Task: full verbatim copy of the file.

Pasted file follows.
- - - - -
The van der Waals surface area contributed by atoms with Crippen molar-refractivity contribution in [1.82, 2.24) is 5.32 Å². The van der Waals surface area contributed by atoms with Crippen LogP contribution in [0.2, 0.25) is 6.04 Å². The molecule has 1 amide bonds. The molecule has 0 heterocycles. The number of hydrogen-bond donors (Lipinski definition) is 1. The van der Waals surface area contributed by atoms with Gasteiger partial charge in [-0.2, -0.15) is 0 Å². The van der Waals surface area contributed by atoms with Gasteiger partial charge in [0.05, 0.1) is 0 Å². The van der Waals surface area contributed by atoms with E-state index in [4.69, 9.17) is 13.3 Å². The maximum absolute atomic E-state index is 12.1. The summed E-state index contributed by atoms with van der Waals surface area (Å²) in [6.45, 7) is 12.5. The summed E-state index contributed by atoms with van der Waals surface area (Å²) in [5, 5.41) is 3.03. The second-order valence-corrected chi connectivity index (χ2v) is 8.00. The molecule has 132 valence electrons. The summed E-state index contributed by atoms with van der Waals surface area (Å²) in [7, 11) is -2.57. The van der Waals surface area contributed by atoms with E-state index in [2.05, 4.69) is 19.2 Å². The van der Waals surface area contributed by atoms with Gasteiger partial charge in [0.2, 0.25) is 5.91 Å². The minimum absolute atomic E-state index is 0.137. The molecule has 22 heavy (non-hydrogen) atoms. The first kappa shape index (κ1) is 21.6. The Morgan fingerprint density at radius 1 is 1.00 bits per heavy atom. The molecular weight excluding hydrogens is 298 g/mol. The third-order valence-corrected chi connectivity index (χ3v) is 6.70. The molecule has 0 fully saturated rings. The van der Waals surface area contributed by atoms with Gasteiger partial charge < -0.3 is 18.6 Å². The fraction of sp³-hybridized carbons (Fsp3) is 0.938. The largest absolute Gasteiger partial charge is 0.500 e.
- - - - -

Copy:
The van der Waals surface area contributed by atoms with Crippen molar-refractivity contribution in [1.82, 2.24) is 5.32 Å². The van der Waals surface area contributed by atoms with Crippen LogP contribution in [0.2, 0.25) is 6.04 Å². The molecule has 1 amide bonds. The molecule has 0 heterocycles. The number of hydrogen-bond donors (Lipinski definition) is 1. The van der Waals surface area contributed by atoms with Gasteiger partial charge in [-0.2, -0.15) is 0 Å². The van der Waals surface area contributed by atoms with Gasteiger partial charge in [0.05, 0.1) is 0 Å². The van der Waals surface area contributed by atoms with E-state index in [4.69, 9.17) is 13.3 Å². The maximum absolute atomic E-state index is 12.1. The summed E-state index contributed by atoms with van der Waals surface area (Å²) in [6.45, 7) is 12.5. The summed E-state index contributed by atoms with van der Waals surface area (Å²) in [5, 5.41) is 3.03. The second-order valence-corrected chi connectivity index (χ2v) is 8.00. The molecule has 132 valence electrons. The summed E-state index contributed by atoms with van der Waals surface area (Å²) in [7, 11) is -2.57. The van der Waals surface area contributed by atoms with E-state index in [2.05, 4.69) is 19.2 Å². The van der Waals surface area contributed by atoms with Gasteiger partial charge in [0.2, 0.25) is 5.91 Å². The minimum absolute atomic E-state index is 0.137. The molecule has 22 heavy (non-hydrogen) atoms. The first kappa shape index (κ1) is 21.6. The Morgan fingerprint density at radius 1 is 1.00 bits per heavy atom. The molecular weight excluding hydrogens is 298 g/mol. The third-order valence-corrected chi connectivity index (χ3v) is 6.70. The molecule has 0 fully saturated rings. The van der Waals surface area contributed by atoms with Gasteiger partial charge < -0.3 is 18.6 Å². The fraction of sp³-hybridized carbons (Fsp3) is 0.938. The largest absolute Gasteiger partial charge is 0.500 e.